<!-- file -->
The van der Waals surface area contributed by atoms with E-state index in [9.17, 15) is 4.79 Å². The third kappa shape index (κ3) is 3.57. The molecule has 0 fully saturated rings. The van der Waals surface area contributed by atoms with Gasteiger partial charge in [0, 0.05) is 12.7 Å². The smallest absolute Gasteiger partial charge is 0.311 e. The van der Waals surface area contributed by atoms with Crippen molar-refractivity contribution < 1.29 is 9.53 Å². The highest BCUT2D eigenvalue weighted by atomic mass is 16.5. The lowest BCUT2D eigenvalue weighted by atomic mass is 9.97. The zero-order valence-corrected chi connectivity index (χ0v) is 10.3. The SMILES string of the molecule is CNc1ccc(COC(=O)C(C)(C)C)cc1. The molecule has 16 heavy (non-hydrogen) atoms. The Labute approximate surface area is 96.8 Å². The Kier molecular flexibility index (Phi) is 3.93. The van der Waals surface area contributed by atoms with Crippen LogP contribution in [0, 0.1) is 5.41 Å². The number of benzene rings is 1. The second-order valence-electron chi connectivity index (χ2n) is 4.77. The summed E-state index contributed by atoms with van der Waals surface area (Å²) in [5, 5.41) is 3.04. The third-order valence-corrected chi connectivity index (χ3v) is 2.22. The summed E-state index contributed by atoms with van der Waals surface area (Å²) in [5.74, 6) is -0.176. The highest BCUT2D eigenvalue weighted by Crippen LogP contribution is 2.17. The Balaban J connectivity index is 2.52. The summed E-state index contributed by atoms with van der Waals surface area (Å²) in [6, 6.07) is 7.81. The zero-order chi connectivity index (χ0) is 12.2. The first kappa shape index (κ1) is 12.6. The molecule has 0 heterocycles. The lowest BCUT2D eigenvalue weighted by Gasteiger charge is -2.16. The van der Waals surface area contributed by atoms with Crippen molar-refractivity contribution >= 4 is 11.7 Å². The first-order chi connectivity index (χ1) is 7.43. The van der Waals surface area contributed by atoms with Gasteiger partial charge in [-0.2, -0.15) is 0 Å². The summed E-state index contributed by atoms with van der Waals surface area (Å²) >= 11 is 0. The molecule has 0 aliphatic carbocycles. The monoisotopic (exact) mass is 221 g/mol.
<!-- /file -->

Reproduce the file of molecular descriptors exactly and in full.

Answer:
The van der Waals surface area contributed by atoms with E-state index in [9.17, 15) is 4.79 Å². The third kappa shape index (κ3) is 3.57. The molecule has 0 fully saturated rings. The van der Waals surface area contributed by atoms with Gasteiger partial charge in [0, 0.05) is 12.7 Å². The smallest absolute Gasteiger partial charge is 0.311 e. The van der Waals surface area contributed by atoms with Crippen molar-refractivity contribution < 1.29 is 9.53 Å². The highest BCUT2D eigenvalue weighted by atomic mass is 16.5. The lowest BCUT2D eigenvalue weighted by atomic mass is 9.97. The zero-order valence-corrected chi connectivity index (χ0v) is 10.3. The SMILES string of the molecule is CNc1ccc(COC(=O)C(C)(C)C)cc1. The molecule has 16 heavy (non-hydrogen) atoms. The Labute approximate surface area is 96.8 Å². The Kier molecular flexibility index (Phi) is 3.93. The van der Waals surface area contributed by atoms with Crippen LogP contribution in [0, 0.1) is 5.41 Å². The number of benzene rings is 1. The second-order valence-electron chi connectivity index (χ2n) is 4.77. The summed E-state index contributed by atoms with van der Waals surface area (Å²) in [5, 5.41) is 3.04. The third-order valence-corrected chi connectivity index (χ3v) is 2.22. The summed E-state index contributed by atoms with van der Waals surface area (Å²) in [5.74, 6) is -0.176. The highest BCUT2D eigenvalue weighted by Crippen LogP contribution is 2.17. The Balaban J connectivity index is 2.52. The summed E-state index contributed by atoms with van der Waals surface area (Å²) in [6, 6.07) is 7.81. The zero-order chi connectivity index (χ0) is 12.2. The first kappa shape index (κ1) is 12.6. The molecule has 0 heterocycles. The lowest BCUT2D eigenvalue weighted by Gasteiger charge is -2.16. The van der Waals surface area contributed by atoms with Crippen molar-refractivity contribution >= 4 is 11.7 Å². The first-order chi connectivity index (χ1) is 7.43. The van der Waals surface area contributed by atoms with Gasteiger partial charge in [-0.2, -0.15) is 0 Å². The summed E-state index contributed by atoms with van der Waals surface area (Å²) >= 11 is 0. The molecule has 0 aliphatic carbocycles. The monoisotopic (exact) mass is 221 g/mol.